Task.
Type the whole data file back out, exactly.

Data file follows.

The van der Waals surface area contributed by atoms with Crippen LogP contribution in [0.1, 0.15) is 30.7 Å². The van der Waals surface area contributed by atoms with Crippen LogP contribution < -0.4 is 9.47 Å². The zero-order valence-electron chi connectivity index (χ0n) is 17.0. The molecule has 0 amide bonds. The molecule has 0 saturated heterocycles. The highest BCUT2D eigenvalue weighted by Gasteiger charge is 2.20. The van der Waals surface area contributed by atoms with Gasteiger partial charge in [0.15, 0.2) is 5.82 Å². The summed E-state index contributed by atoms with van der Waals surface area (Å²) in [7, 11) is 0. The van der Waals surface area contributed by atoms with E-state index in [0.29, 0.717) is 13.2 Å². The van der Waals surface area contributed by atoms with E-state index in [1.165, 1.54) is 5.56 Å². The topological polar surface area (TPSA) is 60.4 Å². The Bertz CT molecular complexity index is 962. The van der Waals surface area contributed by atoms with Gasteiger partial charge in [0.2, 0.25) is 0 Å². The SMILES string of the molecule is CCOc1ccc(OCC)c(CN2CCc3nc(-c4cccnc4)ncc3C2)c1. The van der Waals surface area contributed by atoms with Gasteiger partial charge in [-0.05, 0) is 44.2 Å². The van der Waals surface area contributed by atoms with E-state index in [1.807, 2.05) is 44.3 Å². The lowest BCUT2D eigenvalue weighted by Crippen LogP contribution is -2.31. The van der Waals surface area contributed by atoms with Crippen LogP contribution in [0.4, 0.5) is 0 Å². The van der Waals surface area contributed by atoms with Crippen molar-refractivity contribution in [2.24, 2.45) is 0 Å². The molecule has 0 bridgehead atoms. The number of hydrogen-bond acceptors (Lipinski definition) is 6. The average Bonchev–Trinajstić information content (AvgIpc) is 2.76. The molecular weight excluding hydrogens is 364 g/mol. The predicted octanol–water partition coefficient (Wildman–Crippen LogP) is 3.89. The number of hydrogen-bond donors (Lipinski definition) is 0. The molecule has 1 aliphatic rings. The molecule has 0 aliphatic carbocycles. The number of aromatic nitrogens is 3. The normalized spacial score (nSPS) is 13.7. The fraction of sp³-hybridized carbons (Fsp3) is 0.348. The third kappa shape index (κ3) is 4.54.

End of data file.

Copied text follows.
The van der Waals surface area contributed by atoms with Crippen LogP contribution in [0.1, 0.15) is 30.7 Å². The van der Waals surface area contributed by atoms with Crippen LogP contribution < -0.4 is 9.47 Å². The zero-order valence-electron chi connectivity index (χ0n) is 17.0. The molecule has 0 amide bonds. The molecule has 0 saturated heterocycles. The highest BCUT2D eigenvalue weighted by Gasteiger charge is 2.20. The van der Waals surface area contributed by atoms with Gasteiger partial charge in [0.15, 0.2) is 5.82 Å². The summed E-state index contributed by atoms with van der Waals surface area (Å²) in [7, 11) is 0. The van der Waals surface area contributed by atoms with E-state index in [0.29, 0.717) is 13.2 Å². The van der Waals surface area contributed by atoms with E-state index in [1.165, 1.54) is 5.56 Å². The topological polar surface area (TPSA) is 60.4 Å². The Bertz CT molecular complexity index is 962. The van der Waals surface area contributed by atoms with Gasteiger partial charge in [0.2, 0.25) is 0 Å². The SMILES string of the molecule is CCOc1ccc(OCC)c(CN2CCc3nc(-c4cccnc4)ncc3C2)c1. The van der Waals surface area contributed by atoms with Gasteiger partial charge in [-0.05, 0) is 44.2 Å². The van der Waals surface area contributed by atoms with E-state index in [1.807, 2.05) is 44.3 Å². The lowest BCUT2D eigenvalue weighted by Crippen LogP contribution is -2.31. The van der Waals surface area contributed by atoms with Crippen LogP contribution in [0.4, 0.5) is 0 Å². The van der Waals surface area contributed by atoms with Crippen molar-refractivity contribution in [2.24, 2.45) is 0 Å². The molecule has 0 bridgehead atoms. The number of hydrogen-bond acceptors (Lipinski definition) is 6. The average Bonchev–Trinajstić information content (AvgIpc) is 2.76. The molecular weight excluding hydrogens is 364 g/mol. The predicted octanol–water partition coefficient (Wildman–Crippen LogP) is 3.89. The number of hydrogen-bond donors (Lipinski definition) is 0. The molecule has 1 aliphatic rings. The molecule has 0 aliphatic carbocycles. The number of aromatic nitrogens is 3. The normalized spacial score (nSPS) is 13.7. The fraction of sp³-hybridized carbons (Fsp3) is 0.348. The third kappa shape index (κ3) is 4.54.